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Washington Letter May 2015


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Legal Delivery

Senate Judiciary Committee tackles denial of counsel in misdemeanor cases

The ABA commended the Senate Judiciary Committee for convening a hearing May 13 on the Sixth Amendment right to counsel in misdemeanor cases, agreeing with Senate Judiciary Committee Chairman Charles E. Grassley (R-Iowa) and Ranking Member Patrick J. Leahy (D-Vt.) that the denial of right to counsel in misdemeanor cases is a widespread problem. Grassley and Leahy acknowledged in their opening statements that many states are not providing the counsel the Constitution requires and that state systems need to be reformed.

Federal Government

House Judiciary Committee approves Rule 11 legislation

The House Judiciary Committee approved ABA-opposed legislation May 14 that would amend Rule 11 of the Federal Rules of Civil Procedure to require, rather than permit, the imposition of monetary sanctions against lawyers for filing non-meritorious claims. H.R. 758, approved by a vote of 19-13, would circumvent the Rules Enabling Act to eliminate provisions adopted in 1993 authorizing, but not requiring, the imposition of sanctions and allowing parties and their attorneys to avoid sanctions by withdrawing frivolous claims within 21 days after a motion for sanctions is served.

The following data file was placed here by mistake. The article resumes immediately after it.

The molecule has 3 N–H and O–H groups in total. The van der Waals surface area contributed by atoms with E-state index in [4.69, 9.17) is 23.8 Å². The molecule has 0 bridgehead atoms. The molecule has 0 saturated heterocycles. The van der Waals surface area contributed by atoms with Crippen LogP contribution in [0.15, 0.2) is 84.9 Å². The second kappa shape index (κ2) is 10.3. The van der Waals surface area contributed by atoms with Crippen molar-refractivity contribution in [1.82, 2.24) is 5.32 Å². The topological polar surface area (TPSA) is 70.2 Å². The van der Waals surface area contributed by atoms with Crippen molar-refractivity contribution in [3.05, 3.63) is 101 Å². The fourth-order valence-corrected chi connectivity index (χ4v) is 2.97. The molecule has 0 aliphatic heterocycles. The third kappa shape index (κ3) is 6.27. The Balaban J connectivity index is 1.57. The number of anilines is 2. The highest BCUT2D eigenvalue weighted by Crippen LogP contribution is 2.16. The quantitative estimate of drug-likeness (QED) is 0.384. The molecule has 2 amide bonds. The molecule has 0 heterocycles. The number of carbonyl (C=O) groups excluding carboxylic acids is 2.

Supreme Court upholds Florida ban on personal solicitation of campaign funds by state judicial candidates

The U.S. Supreme Court’s 5-4 decision April 29 upholding a Florida state ethical rule banning state judicial candidates from personally soliciting campaign funds “underscores the importance of an independent judiciary to the rule of law,” ABA President William C. Hubbard said in a statement following the ruling. Hubbard explained that in William-Yulee v. Florida Bar, 575 U.S. ___ (2015), the Supreme Court agreed that Florida’s ethics provision is narrowly tailored to promote the state’s compelling interest in a fair and impartial judiciary free from corruption and the appearance of corruption.

Legislation & Lobbying

ABA concerned about proposal for implementing legal services provisions of Korea-US FTA

The ABA expressed concerns this month about a proposed draft amendment to the Foreign Legal Consultant Act issued by the Korean Ministry of Justice that is far more restrictive than what is required under the Korea-US Free Trade Agreement (Korea-US FTA). The draft amendment, which would be part of legislation necessary to implement the third stage of the legal services provisions of the Korea-US FTA, defines a “joint venture” to include only a separately capitalized de novo judicial person with a foreign law firm partner and a Korean law firm partner as equity holders.